There are three procedures used in stamped concrete which separate it from other concrete products: the addition of a base colour; the addition of an accent colour; and stamping a pattern into the concrete to produce the final desired result.
The accent colour is the secondary colour used to produce texture and show additional features (e.g. grout) in the stamped concrete. The accent colour is produced by applying colour release to the concrete, and this has two purposes: it is a pigment used to colour the concrete and is also a non-adhesive used to prevent the concrete stamps from sticking to the concrete.
Cast-on colour release can be used, and this is a procedure where the powder colour release is applied by spreading it on the surface of the concrete before the concrete is stamped. Another procedure can be provided by spraying a liquid colour release on the bottom of the concrete stamps before the concrete is stamped.
Concrete stamping is the procedure which provides the pattern in the concrete. Concrete stamps are placed on the concrete after the colour release has been applied, and are pushed into the concrete and then removed to leave the pattern in surface of the concrete.
Epoxy floors and concrete overlays
One of the most effective and least expensive ways of colouring an existing concrete floor is by using a polymer coating or overlay – pouring a layer of tinted polymer over the existing floor to add colour and design.
Chemically resistant, these seamless floors are made of epoxy and urethanes that are also resistant to dirt and stains, and impervious to water, and these flow-coated surfaces stick to the flooring surface without chipping, peeling, or lifting. With good preparation, they provide a permanent surface that requires little or no maintenance.
Using polymer coatings, floors can be made to look like other surfaces such as granite, tile, or slate. Logos, stripes, and even floors with an integral ‘sparkle’ are now appearing in restaurants, garages, basements, as well as upmarket homes.
Polishing Concrete Floors
Polished concrete is fast becoming a highly desirable flooring material. The recent advances in polishing equipment and techniques mean that contractors are now grinding concrete floor surfaces, new or old, to a high-gloss finish that never needs waxing or coating.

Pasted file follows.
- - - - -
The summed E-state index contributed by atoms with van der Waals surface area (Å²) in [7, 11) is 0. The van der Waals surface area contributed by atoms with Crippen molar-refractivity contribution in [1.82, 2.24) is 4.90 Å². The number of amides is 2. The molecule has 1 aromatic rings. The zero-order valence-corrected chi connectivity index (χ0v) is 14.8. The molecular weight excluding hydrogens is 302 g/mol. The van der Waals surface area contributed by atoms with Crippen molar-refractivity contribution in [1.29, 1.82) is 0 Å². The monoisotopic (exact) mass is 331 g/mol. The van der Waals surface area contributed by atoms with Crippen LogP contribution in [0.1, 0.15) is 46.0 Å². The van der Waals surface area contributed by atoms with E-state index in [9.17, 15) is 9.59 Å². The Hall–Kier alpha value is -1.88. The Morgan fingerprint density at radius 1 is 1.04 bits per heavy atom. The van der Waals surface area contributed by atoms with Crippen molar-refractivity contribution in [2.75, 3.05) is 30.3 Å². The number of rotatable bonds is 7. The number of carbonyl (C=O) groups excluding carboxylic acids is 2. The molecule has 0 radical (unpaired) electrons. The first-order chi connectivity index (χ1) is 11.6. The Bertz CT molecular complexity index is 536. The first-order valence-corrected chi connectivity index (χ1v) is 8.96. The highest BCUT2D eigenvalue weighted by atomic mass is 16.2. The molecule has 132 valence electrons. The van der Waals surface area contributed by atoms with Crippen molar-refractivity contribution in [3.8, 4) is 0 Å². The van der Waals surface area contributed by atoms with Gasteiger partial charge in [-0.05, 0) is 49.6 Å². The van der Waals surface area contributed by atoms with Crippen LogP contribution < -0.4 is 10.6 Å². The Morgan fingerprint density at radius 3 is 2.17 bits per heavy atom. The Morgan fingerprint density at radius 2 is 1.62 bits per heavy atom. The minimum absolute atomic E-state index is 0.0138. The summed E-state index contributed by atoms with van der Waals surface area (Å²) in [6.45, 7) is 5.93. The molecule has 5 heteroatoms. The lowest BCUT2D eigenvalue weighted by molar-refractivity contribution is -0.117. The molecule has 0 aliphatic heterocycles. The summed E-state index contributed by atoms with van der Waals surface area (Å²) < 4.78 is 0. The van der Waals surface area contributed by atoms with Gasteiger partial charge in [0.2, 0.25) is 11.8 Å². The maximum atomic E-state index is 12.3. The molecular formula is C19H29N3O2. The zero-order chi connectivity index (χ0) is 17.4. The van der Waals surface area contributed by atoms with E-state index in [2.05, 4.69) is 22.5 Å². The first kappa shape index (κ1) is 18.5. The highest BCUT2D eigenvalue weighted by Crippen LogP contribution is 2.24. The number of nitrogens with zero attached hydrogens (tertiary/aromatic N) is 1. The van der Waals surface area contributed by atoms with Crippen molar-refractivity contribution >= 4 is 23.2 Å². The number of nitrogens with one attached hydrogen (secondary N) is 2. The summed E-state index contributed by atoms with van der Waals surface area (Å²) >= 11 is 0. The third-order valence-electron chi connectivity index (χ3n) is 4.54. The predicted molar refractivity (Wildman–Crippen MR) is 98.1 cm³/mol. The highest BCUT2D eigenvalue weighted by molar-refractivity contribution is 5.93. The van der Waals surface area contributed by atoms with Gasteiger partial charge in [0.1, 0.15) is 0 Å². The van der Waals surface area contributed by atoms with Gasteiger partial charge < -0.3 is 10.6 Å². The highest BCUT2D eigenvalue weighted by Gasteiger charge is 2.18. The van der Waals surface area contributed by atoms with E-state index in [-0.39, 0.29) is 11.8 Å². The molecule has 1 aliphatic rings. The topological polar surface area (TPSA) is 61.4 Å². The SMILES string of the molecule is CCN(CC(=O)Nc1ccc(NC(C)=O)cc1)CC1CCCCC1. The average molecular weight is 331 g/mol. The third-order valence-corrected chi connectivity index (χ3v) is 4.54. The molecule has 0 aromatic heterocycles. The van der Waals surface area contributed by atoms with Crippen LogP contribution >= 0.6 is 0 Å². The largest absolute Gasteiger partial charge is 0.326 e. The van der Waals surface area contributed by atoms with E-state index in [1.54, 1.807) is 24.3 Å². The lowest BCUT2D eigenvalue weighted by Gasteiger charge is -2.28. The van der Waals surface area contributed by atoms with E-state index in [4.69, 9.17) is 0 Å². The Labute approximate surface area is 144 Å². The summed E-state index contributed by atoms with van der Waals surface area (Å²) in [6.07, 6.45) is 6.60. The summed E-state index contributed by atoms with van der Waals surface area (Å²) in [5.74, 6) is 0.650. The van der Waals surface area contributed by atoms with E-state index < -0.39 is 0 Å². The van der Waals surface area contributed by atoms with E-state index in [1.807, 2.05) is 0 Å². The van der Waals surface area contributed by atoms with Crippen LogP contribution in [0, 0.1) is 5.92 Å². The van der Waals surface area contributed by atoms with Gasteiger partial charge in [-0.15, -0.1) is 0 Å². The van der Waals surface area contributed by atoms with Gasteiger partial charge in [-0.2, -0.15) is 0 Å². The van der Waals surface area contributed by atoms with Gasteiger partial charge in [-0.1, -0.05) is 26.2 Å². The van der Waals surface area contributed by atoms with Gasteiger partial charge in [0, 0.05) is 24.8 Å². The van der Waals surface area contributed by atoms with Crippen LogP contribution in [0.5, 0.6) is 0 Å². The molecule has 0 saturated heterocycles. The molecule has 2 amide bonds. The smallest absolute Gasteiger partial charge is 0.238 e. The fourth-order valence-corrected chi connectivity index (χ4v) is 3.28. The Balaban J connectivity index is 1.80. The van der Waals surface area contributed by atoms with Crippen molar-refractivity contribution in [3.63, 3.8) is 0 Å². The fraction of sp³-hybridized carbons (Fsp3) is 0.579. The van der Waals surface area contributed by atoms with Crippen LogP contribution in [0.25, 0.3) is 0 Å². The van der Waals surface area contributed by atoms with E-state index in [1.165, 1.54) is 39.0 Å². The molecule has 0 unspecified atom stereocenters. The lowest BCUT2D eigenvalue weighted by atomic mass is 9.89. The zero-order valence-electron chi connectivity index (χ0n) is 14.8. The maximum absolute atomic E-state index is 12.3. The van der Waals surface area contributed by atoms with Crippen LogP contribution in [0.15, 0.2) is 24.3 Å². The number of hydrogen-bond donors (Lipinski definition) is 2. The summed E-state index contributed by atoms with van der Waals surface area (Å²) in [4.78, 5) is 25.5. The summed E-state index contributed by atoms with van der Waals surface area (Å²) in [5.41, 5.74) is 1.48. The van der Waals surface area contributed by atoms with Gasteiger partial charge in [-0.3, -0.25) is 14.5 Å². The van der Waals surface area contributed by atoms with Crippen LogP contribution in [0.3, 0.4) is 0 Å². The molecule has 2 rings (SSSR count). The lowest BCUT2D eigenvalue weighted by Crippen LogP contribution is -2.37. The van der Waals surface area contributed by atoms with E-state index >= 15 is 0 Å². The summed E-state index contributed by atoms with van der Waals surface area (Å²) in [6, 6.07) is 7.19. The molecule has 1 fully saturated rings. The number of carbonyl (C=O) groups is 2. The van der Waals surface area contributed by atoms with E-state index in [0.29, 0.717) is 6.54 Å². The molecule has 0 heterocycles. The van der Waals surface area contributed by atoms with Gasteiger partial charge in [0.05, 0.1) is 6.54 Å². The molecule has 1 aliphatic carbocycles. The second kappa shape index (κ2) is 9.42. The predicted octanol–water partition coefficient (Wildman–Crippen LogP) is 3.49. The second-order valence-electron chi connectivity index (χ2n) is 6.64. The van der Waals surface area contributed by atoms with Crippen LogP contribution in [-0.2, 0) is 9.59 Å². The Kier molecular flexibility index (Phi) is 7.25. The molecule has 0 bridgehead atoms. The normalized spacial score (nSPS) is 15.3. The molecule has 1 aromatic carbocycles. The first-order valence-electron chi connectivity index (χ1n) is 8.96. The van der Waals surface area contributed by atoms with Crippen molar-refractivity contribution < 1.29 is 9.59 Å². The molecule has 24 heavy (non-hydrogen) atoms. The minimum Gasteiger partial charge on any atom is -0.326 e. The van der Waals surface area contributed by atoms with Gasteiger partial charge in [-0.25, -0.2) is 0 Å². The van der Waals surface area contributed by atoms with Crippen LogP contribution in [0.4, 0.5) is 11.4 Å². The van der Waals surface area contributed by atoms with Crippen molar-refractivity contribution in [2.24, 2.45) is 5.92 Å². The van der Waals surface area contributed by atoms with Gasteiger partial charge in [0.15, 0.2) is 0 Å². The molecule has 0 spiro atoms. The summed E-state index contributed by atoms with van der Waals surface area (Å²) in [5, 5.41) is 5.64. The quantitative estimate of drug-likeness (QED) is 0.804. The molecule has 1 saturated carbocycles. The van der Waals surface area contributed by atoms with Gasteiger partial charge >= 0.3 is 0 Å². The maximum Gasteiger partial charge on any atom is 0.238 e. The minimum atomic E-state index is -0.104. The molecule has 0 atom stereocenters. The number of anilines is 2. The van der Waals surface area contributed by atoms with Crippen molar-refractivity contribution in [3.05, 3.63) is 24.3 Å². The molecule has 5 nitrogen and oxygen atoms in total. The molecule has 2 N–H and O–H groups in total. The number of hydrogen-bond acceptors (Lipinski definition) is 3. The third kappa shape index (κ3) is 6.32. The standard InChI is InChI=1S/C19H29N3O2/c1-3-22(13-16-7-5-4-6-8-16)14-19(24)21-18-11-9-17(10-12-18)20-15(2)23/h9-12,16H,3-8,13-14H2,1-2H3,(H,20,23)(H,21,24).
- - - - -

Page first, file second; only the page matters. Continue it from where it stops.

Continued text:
Retail, warehouse and office facilities now often have polished concrete floors in preference to hard floorcoverings, and architects and homeowners are regularly using these smooth, high-lustre floors that can replicate the look of polished stone for even the most upmarket residences.
To polish the concrete, heavy-duty polishing machines equipped with progressively finer grits of diamond-impregnated segments or discs (similar to sandpaper) are used to gradually grind down surfaces to the desired degree of shine and smoothness.
Almost any structurally sound concrete floor, new or old, can be polished, but there are some exceptions. Floors that are uneven, need extensive patching, or that are extremely porous may not be good candidates for polishing, but an experienced contractor can usually determine the suitability of the floor.
There are numerous options available with polished concrete, including coloured aggregate or glass, which can be applied to the concrete mix or seeded into the top layer of the mix to become revealed by the polishing process. Integrally coloured concrete can also be used.
Concrete flooring provides so many options for any commercial or home application, both indoors and out. With bold styles and colours and relatively low maintenance, it is no wonder concrete flooring has become a major design trend today.
Acknowledgement and thanks are given to the following for information used in the compilation of this article: www.cnci.org.za; www.acidstain.com; www.concretenetwork.com.